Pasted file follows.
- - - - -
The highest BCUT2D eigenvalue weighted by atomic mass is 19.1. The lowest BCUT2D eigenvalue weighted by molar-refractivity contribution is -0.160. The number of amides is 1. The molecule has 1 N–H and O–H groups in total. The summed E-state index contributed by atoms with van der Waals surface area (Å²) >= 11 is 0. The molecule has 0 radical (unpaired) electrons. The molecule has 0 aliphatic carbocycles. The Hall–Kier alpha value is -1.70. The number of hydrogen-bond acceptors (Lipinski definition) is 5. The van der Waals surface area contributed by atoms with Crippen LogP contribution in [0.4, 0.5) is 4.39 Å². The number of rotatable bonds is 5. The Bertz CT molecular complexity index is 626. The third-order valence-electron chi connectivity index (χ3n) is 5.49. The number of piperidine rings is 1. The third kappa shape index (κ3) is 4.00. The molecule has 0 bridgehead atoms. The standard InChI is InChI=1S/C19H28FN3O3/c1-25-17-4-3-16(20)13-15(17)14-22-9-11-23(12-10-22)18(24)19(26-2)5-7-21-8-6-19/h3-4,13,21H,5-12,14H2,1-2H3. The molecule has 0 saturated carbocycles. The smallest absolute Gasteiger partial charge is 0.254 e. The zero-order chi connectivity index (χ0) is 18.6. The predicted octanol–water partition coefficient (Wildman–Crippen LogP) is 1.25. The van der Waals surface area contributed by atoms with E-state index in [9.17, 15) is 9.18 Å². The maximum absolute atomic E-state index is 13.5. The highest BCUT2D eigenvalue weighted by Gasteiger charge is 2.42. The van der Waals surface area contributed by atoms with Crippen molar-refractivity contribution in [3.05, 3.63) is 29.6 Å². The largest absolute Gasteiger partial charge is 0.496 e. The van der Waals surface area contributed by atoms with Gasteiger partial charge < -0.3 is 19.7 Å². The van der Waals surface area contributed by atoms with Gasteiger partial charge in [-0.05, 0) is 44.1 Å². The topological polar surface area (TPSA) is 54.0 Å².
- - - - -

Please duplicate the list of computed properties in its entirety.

The highest BCUT2D eigenvalue weighted by atomic mass is 19.1. The lowest BCUT2D eigenvalue weighted by molar-refractivity contribution is -0.160. The number of amides is 1. The molecule has 1 N–H and O–H groups in total. The summed E-state index contributed by atoms with van der Waals surface area (Å²) >= 11 is 0. The molecule has 0 radical (unpaired) electrons. The molecule has 0 aliphatic carbocycles. The Hall–Kier alpha value is -1.70. The number of hydrogen-bond acceptors (Lipinski definition) is 5. The van der Waals surface area contributed by atoms with Crippen LogP contribution in [0.4, 0.5) is 4.39 Å². The number of rotatable bonds is 5. The Bertz CT molecular complexity index is 626. The third-order valence-electron chi connectivity index (χ3n) is 5.49. The number of piperidine rings is 1. The third kappa shape index (κ3) is 4.00. The molecule has 0 bridgehead atoms. The standard InChI is InChI=1S/C19H28FN3O3/c1-25-17-4-3-16(20)13-15(17)14-22-9-11-23(12-10-22)18(24)19(26-2)5-7-21-8-6-19/h3-4,13,21H,5-12,14H2,1-2H3. The molecule has 0 saturated carbocycles. The smallest absolute Gasteiger partial charge is 0.254 e. The zero-order chi connectivity index (χ0) is 18.6. The predicted octanol–water partition coefficient (Wildman–Crippen LogP) is 1.25. The van der Waals surface area contributed by atoms with E-state index in [9.17, 15) is 9.18 Å². The maximum absolute atomic E-state index is 13.5. The highest BCUT2D eigenvalue weighted by Gasteiger charge is 2.42. The van der Waals surface area contributed by atoms with Crippen molar-refractivity contribution in [3.05, 3.63) is 29.6 Å². The largest absolute Gasteiger partial charge is 0.496 e. The van der Waals surface area contributed by atoms with Gasteiger partial charge < -0.3 is 19.7 Å². The van der Waals surface area contributed by atoms with Gasteiger partial charge in [-0.05, 0) is 44.1 Å². The topological polar surface area (TPSA) is 54.0 Å².